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Simple can be powerful

Standing Nude Standing Nude,  watercolor class demonstration

An art dealer made a strong suggestion to me a few weeks ago. He urged me to do a complete inventory of all of my paintings both sold and unsold. ALL meant going back, way back into the sixties. It was a daunting task but it is now done. As I posted earlier I had been remiss in not keeping up with my work as thoroughly as I should.  Along the way in this journey I had some pleasant surprises and was forced to review a lot of older sketch books that I had forgotten.

Class Demonstration: Simplicity

One of those items is the subject of my posting. Standing Nude was included in the updated, revised edition of Mastering Glazing Techniques in Watercolor, Vol.1.  This is a small painting that was done for one of my life classes. It is a small piece yet it conveys a powerful effect. The piece is deceptively simple.  I’ll also confess that I was very fortunate that it clicked so easily. I have always believed that students deserve complete honesty. I’ll explain. It is my opinion that students need to see an instructor work. It can be nerve wracking but there are times when we just bomb out and the demo just doesn’t work. OOPS!  Can we say AWKWARD?

Doing an impromptu full figure can be a dangerous choice. Thankfully, this one worked beautifully in a very short period of time. Everything just clicked into place.

Two colors:

All too often watercolor students think that watercolor glazing techniques are slow and tedious. Well, they don’t have to be. The choice is yours. The work can be bright and spontaneous; it all depends upon you and your subject.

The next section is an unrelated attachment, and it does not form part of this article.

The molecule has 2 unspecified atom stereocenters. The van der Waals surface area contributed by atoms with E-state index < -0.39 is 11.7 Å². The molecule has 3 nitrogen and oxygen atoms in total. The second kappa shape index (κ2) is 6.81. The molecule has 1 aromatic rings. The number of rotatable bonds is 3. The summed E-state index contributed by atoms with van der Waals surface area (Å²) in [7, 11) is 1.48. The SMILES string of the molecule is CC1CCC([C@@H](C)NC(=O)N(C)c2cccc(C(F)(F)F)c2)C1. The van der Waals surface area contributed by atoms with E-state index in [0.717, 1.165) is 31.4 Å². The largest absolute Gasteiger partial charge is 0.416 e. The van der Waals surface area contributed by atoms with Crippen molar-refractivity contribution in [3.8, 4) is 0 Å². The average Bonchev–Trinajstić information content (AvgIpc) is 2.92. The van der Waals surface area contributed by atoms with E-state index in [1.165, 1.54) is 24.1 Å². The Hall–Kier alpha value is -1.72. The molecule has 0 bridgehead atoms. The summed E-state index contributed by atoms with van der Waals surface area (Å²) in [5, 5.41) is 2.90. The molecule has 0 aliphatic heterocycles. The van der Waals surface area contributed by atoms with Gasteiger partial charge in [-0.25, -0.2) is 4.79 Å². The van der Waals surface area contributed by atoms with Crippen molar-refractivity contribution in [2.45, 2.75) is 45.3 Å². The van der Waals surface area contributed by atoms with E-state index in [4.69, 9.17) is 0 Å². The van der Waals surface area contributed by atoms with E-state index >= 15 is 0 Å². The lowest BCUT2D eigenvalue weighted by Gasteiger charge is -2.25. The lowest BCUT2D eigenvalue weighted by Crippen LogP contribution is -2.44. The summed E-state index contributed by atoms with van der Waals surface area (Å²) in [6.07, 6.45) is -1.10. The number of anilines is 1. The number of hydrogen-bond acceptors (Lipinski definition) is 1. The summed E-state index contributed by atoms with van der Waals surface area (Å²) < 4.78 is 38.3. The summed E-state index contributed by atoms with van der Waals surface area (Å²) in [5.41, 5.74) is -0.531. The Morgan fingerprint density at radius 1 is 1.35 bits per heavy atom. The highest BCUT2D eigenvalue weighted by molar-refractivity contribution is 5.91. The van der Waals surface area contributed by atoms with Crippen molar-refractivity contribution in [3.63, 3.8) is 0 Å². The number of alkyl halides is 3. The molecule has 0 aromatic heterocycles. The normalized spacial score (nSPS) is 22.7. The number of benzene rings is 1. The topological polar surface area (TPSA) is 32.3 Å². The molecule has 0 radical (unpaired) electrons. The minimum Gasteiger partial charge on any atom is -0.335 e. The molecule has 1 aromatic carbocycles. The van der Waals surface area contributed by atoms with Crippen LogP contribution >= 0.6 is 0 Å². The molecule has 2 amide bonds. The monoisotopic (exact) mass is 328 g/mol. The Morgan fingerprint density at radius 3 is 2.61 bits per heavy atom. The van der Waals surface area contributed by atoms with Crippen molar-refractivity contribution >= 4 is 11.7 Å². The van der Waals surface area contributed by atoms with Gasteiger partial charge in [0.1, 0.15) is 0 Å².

The first color, Winsor Violet, was used as an under painting or grisalle. The complement,  Indian Yellow, was washed over the dried under painting. Nothing fancy, very simple,  yet the effect is very profound.   As I stated earlier this piece was a part of a life class demonstration. We were working with the wonders of color and complexion. At the time we were discussing the Royal Academy method of dividing complexions into various color schemes or sub-groups.

While one may not want to paint by formula the basic rudiments are very helpful for a foundation. It may be a surprise for some that with this method blondes, red haired models and some ethnic groups are often depicted with the fewest number of colors while brunettes have as many as seven (7) key colors.

I discuss these formulas as guidelines for those seeking to gain a foundation. Hopefully no one will allow the suggestion to become a strait jacket or rigid law of operation. Always let your model and your perception guide you.

Careful under painting is the secret:

The secret to success is careful under painting. What do  I mean? Think transparent. The early strokes will make a great impact upon the final piece.  Always remember that the white of your paper is your brightest bright. Consequently you want to make sure to avoid painting the brightest highlight areas.   Some call it “saving your whites”.  No matter what you call it keep your painting fresh. Be judicious but not uptight as you apply your first washes. Keep in mind that the initial washes will shine through and influence your finished painting. I hate to use the analogy, but think of a monochromatic photograph.  In a properly lit and  exposed photograph one can see  a variety of values.  Think about this when you are painting.  Let your washes  blend and merge with a delicacy that gives the illusion of flesh.  The graded washes of violet are almost invisible in some areas  while the Indian Yellow was applied very sparingly.  In this interplay of color combination the colors tend to lose some of their individuality and merge to produce the illusion of living, glowing flesh.